In March 1999, the company moved into offices at 165 University Avenue in Palo Alto, home to several other noted Silicon Valley technology startups.[19] After quickly outgrowing two other sites, the company leased a complex of buildings in Mountain View at 1600 Amphitheatre Parkway from Silicon Graphics (SGI) in 2003.[20] The company has remained at this location ever since, and the complex has since become known as the Googleplex (a play on the word googolplex, a number that is equal to 1 followed by a googol of zeros). In 2006, Google bought the property from SGI for US$319 million.[21]

2000s[edit]

The Google search engine attracted a loyal following among the growing number of Internet users, who liked its simple design.[22] In 2000, Google began selling advertisements associated with search keywords.[2] The ads were text-based to maintain an uncluttered page design and to maximize page loading speed.[2] Keywords were sold based on a combination of price bid and click-throughs, with bidding starting at $.05 per click.[2] This model of selling keyword advertising was pioneered by Goto.com (later renamed Overture Services, before being acquired by Yahoo! and rebranded as Yahoo! Search Marketing).[23][24][25] While many of its dot-com rivals failed in the new Internet marketplace, Google quietly rose in stature while generating revenue.[2]

Google’s declared code of conduct is “Don’t be evil“, a phrase which they went so far as to include in their prospectus (aka “S-1”) for their 2004IPO, noting that “We believe strongly that in the long term, we will be better served—as shareholders and in all other ways—by a company that does good things for the world even if we forgo some short term gains.”[26]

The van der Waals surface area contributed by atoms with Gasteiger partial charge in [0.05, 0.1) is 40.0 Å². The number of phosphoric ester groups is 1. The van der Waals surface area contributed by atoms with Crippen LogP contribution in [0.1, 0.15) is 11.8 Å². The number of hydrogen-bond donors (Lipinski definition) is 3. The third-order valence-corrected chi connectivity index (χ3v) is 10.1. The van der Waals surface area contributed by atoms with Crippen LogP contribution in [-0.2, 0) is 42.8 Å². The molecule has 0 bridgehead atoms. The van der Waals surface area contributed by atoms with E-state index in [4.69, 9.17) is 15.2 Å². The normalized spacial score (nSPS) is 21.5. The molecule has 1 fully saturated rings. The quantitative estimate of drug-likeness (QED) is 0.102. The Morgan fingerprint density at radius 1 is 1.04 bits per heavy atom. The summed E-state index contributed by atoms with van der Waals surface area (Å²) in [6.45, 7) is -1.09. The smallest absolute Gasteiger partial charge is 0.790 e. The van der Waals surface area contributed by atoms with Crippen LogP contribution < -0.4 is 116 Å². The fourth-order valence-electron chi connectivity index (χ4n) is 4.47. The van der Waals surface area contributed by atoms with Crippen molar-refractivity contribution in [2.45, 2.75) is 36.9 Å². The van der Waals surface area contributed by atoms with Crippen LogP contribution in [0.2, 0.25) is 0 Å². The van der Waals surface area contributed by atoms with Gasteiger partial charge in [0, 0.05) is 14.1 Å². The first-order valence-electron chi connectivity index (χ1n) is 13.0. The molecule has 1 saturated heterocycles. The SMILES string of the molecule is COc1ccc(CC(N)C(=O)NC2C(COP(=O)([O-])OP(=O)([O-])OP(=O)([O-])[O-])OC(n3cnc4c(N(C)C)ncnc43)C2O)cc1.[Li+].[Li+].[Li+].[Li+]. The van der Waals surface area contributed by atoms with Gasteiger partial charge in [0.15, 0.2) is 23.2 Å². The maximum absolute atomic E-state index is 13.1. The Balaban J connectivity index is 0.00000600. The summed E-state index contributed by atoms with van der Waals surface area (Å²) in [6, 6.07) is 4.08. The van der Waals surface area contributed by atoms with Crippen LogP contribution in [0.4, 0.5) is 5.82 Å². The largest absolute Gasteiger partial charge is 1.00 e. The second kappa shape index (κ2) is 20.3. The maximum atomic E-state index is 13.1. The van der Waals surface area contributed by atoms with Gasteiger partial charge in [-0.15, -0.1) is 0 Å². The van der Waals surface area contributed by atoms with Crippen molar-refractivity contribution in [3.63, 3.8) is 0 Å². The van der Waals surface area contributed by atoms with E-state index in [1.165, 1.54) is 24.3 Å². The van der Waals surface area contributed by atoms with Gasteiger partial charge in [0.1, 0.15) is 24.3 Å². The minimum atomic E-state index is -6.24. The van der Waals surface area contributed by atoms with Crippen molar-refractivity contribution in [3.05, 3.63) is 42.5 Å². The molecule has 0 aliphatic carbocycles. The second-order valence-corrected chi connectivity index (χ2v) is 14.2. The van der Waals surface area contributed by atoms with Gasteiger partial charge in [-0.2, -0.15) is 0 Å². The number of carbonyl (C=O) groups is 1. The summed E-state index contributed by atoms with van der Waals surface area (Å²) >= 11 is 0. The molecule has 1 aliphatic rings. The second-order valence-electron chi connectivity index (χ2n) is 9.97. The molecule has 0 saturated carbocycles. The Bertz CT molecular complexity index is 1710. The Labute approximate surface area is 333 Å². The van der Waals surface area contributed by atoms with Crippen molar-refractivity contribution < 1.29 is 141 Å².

Financing and initial public offering[edit]

The first funding for Google as a company was secured in August 1998 in the form of a US$100,000 contribution from Andy Bechtolsheim, co-founder ofSun Microsystems, given to a corporation which did not yet exist.[27]

On June 7, 1999, a round of equity funding totalling $25 million was announced;[28] the major investors being rival venture capital firms Kleiner Perkins Caufield & Byers and Sequoia Capital.[27] While Google still needed more funding for their further expansion, Brin and Page were hesitant to take the company public, despite their financial issues. They were not ready to give up control over Google.

Following the closing of the $25 million financing round, Sequoia encouraged Brin and Page to hire a CEO. Brin and Page ultimately acquiesced and hired Eric Schmidt as Google’s first CEO in March 2001.[29]

In October 2003, while discussing a possible initial public offering of shares (IPO), Microsoft approached the company about a possible partnership or merger.[30] The deal never materialized. In January 2004, Google announced the hiring of Morgan Stanley and Goldman Sachs Group to arrange an IPO. The IPO was projected to raise as much as $4 billion.

Google’s initial public offering took place on August 19, 2004.[31] A total of 19,605,052 shares were offered at a price of $85 per share.[32] Of that, 14,142,135 (another mathematical reference as √2 ≈ 1.4142135) were floated by Google and 5,462,917 by selling stockholders. The sale raised US$1.67 billion, and gave Google a market capitalization of more than $23 billion.[33] Many of Google’s employees became instant paper millionaires.Yahoo!, a competitor of Google, also benefited from the IPO because it owns 2.7 million shares of Google.[34]

The company is listed on the NASDAQ stock exchange under the ticker symbol GOOG.

After reporting earnings on the 17th of October 2013, the stock price of GOOG closed above $1,000.00 for the first time in its history of trading on the NASDAQ.[35]

Advertisements

Leave a Reply

Fill in your details below or click an icon to log in:

WordPress.com Logo

You are commenting using your WordPress.com account. Log Out / Change )

Twitter picture

You are commenting using your Twitter account. Log Out / Change )

Facebook photo

You are commenting using your Facebook account. Log Out / Change )

Google+ photo

You are commenting using your Google+ account. Log Out / Change )

Connecting to %s